June 7 was a breezy, warm, spring day, just the kind brides dream about.
Sarah Andrews and Cheryl Barber from Willoughby, Ohio, got married that day in a simple ceremony on the top of Mount Holyoke in South Hadley.
They don't have roots here. They didn't know anybody here. They'd never even been to Northampton. They chose Northampton, and asked a Northampton minister to help them because they'd heard this was a place they'd be welcomed. The welcome they received far surpassed their expectations.
"It was tough to leave, really," said Andrews, 64.
Andrews and Barber are among 36 same-sex couples to obtain marriage licenses in Northampton this year, 18 of whom were from out-of-state. Last year, according to Northampton City Clerk Wendy Mazza, out of 349 couples to file intentions to get married, 128 were same-sex couples. Of those, 51 were from Massachusetts and 77 were from out of state. Here is one of their stories.
Andrews, assistant dean and faculty member in the social work school at Case Western Reserve University, and Barber, a therapist, 56, have been together since 2000. Three years later they held a holy union ceremony on June 7, 2003, at the East Shore Unitarian Universalist Church in Kirtland, Ohio.
When they began talking last year about how to mark their 10th anniversary, they agreed that getting legally married - which can be done now by gay and lesbian couples in five states - would be a meaningful way to celebrate.
"Probably like any couple that loves one another as deeply as we love one another, as years go on your love deepens and becomes more rich and you understand in a deeper way the vows that you took and the promises that you made to one another," said Barber.
"In addition to the spiritual piece, becoming wed is also a statement and it's a claim to what's rightfully ours," she said. "We wanted to do this for one another, and we wanted to do this because it's our right."
Andrews and Barber arrived in Northampton on the evening of Thursday, June 3, so they could go to the city clerk's office Friday morning to file their marriage intentions and wait the required time before the June 7 ceremony.
At the clerk's office in City Hall, they were pleasantly surprised at how easy it all was.
"We stood there and noticed that right beside us were the rules and regulations about dog licenses," said Andrews "It didn't seem to be a big deal except for the fact that to a person, people were kind and generous and congratulated us."
Even before they left Ohio, they'd secured a minister to officiate, through an email correspondence and then a three-way phone conversation with the Rev. Janet Bush of the Unitarian Society of Northampton and Florence. Bush said she typically doesn't perform weddings for people who aren't part of the Main Street congregation, but she made an exception.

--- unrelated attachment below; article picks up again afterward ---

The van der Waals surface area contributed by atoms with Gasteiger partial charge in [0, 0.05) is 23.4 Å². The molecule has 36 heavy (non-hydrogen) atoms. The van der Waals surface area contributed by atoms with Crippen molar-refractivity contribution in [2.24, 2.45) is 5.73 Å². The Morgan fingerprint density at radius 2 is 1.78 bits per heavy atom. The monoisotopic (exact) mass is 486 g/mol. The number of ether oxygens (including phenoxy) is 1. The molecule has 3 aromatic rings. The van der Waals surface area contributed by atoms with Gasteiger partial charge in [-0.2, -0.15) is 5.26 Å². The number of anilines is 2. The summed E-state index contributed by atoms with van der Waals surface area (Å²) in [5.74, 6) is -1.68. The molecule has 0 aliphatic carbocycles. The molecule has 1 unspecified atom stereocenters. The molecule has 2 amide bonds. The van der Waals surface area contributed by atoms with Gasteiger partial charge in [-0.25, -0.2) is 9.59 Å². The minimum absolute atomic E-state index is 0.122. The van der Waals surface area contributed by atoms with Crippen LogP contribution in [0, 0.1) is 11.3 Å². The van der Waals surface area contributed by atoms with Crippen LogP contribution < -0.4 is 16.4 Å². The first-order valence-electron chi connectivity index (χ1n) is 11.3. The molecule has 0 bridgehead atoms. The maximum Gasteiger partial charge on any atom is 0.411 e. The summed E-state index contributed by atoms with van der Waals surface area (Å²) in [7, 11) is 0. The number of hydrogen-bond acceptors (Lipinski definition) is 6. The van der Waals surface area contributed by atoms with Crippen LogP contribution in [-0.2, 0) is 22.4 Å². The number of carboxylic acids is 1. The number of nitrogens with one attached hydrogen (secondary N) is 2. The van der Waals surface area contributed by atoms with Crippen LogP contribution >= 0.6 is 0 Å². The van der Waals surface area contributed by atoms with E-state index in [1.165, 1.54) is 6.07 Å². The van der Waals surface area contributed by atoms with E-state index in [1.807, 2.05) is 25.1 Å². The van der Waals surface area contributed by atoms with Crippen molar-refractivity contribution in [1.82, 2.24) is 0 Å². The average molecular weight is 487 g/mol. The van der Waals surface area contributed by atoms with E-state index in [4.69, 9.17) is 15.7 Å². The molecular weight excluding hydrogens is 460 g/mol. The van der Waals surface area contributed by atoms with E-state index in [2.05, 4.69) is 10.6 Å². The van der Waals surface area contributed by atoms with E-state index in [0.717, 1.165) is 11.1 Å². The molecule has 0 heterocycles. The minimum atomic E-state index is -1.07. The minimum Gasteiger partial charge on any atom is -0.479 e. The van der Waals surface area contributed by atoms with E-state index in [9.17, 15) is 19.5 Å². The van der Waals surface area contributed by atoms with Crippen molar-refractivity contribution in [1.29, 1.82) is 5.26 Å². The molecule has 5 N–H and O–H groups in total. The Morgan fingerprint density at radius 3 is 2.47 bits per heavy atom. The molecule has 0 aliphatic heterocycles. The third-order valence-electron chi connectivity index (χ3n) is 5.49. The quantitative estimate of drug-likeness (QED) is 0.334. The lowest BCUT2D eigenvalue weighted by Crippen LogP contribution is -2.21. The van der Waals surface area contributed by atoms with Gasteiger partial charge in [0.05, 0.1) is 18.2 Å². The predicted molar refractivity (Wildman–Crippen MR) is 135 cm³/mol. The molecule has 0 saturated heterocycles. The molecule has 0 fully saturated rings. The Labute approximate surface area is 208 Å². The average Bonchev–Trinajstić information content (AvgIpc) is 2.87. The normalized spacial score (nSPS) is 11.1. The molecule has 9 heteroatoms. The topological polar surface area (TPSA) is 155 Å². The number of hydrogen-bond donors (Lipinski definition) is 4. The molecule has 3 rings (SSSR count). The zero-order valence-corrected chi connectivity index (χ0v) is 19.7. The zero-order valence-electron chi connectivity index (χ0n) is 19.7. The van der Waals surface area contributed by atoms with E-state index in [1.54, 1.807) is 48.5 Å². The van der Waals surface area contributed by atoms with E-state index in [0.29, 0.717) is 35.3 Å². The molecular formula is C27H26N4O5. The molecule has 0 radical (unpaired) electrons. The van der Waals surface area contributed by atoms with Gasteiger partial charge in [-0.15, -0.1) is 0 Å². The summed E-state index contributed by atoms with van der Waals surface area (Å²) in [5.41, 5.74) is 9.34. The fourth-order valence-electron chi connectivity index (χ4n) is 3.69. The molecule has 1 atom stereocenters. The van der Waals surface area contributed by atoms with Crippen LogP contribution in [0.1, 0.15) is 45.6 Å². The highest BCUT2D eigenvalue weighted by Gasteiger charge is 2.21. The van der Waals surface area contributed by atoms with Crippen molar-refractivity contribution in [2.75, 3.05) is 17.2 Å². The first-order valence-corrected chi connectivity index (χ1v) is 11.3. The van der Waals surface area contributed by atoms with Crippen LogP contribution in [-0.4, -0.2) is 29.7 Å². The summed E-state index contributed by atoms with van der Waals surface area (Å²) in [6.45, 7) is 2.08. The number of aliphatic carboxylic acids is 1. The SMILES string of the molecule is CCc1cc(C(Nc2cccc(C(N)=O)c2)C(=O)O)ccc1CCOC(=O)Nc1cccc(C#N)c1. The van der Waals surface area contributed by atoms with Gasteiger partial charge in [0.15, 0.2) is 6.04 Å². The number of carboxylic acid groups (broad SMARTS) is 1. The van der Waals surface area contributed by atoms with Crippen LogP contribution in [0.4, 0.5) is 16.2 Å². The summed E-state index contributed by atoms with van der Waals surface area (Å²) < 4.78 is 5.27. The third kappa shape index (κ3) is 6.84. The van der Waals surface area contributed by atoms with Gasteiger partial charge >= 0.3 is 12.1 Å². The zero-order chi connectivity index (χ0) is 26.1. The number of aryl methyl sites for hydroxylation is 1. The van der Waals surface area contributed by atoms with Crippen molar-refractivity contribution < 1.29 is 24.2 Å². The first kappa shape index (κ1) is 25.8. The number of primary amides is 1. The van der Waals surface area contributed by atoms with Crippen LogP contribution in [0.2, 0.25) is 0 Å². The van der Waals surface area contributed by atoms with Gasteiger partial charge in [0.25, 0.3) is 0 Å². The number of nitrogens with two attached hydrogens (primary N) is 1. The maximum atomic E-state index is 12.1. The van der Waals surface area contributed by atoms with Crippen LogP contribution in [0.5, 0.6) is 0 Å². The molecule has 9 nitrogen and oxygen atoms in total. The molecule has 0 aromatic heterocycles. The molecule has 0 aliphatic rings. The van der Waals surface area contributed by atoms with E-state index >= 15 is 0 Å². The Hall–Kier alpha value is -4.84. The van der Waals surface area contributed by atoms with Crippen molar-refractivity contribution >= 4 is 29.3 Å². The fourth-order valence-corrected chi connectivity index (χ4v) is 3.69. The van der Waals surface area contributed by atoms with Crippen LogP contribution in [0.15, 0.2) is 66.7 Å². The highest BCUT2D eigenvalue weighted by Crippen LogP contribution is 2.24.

"I was very much in sympathy with their wanting to not only be married in spirit but legally," said Bush. "Our laws and our customs are part of the interconnected web of existence, and so I do think they have legitimate and symbolic meaning."
The wedding itself was brief and simple, attended only by the linen-clad couple and the minister. They found a spot under some trees away from the Summit House looking out over the Connecticut River.
As schoolchildren on a field trip traipsed by, hushing themselves without being told when they spotted the ceremony going on, Barber and Andrews pledged their commitment to each other with a beaming Bush looking on.
"The three of us stood there with tears in our eyes," said Barber. "We were all just overcome. It was a holy moment, it was profound, it was joyful, it was sober."
"It was beautiful to see how important it was to them," said Bush.
Afterwards the three went out for lunch at Sylvester's Restaurant.
Andrews and Barber said they were repeatedly touched by people's reactions. When people learned they were tourists, the couple said, they inquired what brought them to town.
"They would say 'Oh, that's wonderful' - we had that conversation over and over again," said Andrews. "We were so grateful to the people of Northampton."
Six years after gay marriage became legal in Massachusetts - and six years after Barber and Andrews took vows in Ohio before 75 friends and family (followed by "a lovely catered reception that people are still talking about," said Andrews), the couple was legally wed.
Their return to Ohio was not without sadness, because their marriage holds no standing. "As soon as we crossed the state lines and were back in Ohio, Cheryl was a single woman and I was a divorced woman," said Andrews.
In a telephone interview last week, I asked the couple if they feel different now that they are legally married. They responded the way married couples often do, with gentle interruptions of confirmation and validation.
"I think we do," said Barber. "Yeah," interjected Andrews.
"Because we keep saying to each other we're married, we're married," (Barber.) "Yeah." (Andrews.)
"It's wonderful." (Barber). "Yeah." (Andrews.)
The union of Sarah Andrews and Cheryl Barber has been blessed by two ministers, a multitude of friends, family and even strangers. It has the legal backing of the state of Massachusetts, and most important, it embodies the truth of their own hearts.
Meanwhile, the state they were raised in, where they fell in love, hold productive jobs, own a home and pay taxes, won't recognize any of that.